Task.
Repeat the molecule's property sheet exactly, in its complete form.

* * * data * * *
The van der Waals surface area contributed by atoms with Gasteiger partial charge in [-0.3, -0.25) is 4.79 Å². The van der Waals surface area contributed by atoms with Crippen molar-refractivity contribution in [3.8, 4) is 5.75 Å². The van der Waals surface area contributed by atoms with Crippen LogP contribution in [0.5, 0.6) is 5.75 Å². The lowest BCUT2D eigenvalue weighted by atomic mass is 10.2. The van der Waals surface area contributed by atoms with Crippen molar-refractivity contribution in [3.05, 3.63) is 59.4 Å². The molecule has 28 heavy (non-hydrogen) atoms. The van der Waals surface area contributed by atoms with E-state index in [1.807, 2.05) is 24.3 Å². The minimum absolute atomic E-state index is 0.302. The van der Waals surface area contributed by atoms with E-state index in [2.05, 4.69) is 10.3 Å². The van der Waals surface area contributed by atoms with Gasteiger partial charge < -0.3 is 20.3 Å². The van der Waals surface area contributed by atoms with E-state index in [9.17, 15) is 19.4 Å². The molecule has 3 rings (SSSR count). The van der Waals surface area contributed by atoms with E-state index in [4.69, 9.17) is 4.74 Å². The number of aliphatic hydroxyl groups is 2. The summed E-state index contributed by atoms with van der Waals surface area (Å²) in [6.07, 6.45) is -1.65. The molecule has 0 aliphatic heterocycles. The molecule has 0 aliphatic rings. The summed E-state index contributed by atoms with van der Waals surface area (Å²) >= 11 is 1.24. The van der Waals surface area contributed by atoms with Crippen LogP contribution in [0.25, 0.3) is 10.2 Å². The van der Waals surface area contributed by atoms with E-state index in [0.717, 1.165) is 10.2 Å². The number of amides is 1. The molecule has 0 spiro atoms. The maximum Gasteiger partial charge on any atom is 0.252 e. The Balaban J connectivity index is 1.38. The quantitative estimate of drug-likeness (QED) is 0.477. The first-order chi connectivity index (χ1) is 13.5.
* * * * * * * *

The van der Waals surface area contributed by atoms with Gasteiger partial charge in [-0.3, -0.25) is 4.79 Å². The van der Waals surface area contributed by atoms with Crippen molar-refractivity contribution in [3.8, 4) is 5.75 Å². The van der Waals surface area contributed by atoms with Crippen LogP contribution in [0.5, 0.6) is 5.75 Å². The lowest BCUT2D eigenvalue weighted by atomic mass is 10.2. The van der Waals surface area contributed by atoms with Crippen molar-refractivity contribution in [3.05, 3.63) is 59.4 Å². The molecule has 28 heavy (non-hydrogen) atoms. The van der Waals surface area contributed by atoms with E-state index in [1.807, 2.05) is 24.3 Å². The minimum absolute atomic E-state index is 0.302. The van der Waals surface area contributed by atoms with E-state index in [2.05, 4.69) is 10.3 Å². The van der Waals surface area contributed by atoms with Gasteiger partial charge < -0.3 is 20.3 Å². The van der Waals surface area contributed by atoms with E-state index in [9.17, 15) is 19.4 Å². The molecule has 3 rings (SSSR count). The van der Waals surface area contributed by atoms with E-state index in [4.69, 9.17) is 4.74 Å². The number of aliphatic hydroxyl groups is 2. The summed E-state index contributed by atoms with van der Waals surface area (Å²) in [6.07, 6.45) is -1.65. The molecule has 0 aliphatic heterocycles. The molecule has 0 aliphatic rings. The summed E-state index contributed by atoms with van der Waals surface area (Å²) >= 11 is 1.24. The van der Waals surface area contributed by atoms with Crippen LogP contribution in [0.25, 0.3) is 10.2 Å². The van der Waals surface area contributed by atoms with E-state index in [0.717, 1.165) is 10.2 Å². The number of amides is 1. The molecule has 0 spiro atoms. The maximum Gasteiger partial charge on any atom is 0.252 e. The Balaban J connectivity index is 1.38. The quantitative estimate of drug-likeness (QED) is 0.477. The first-order chi connectivity index (χ1) is 13.5.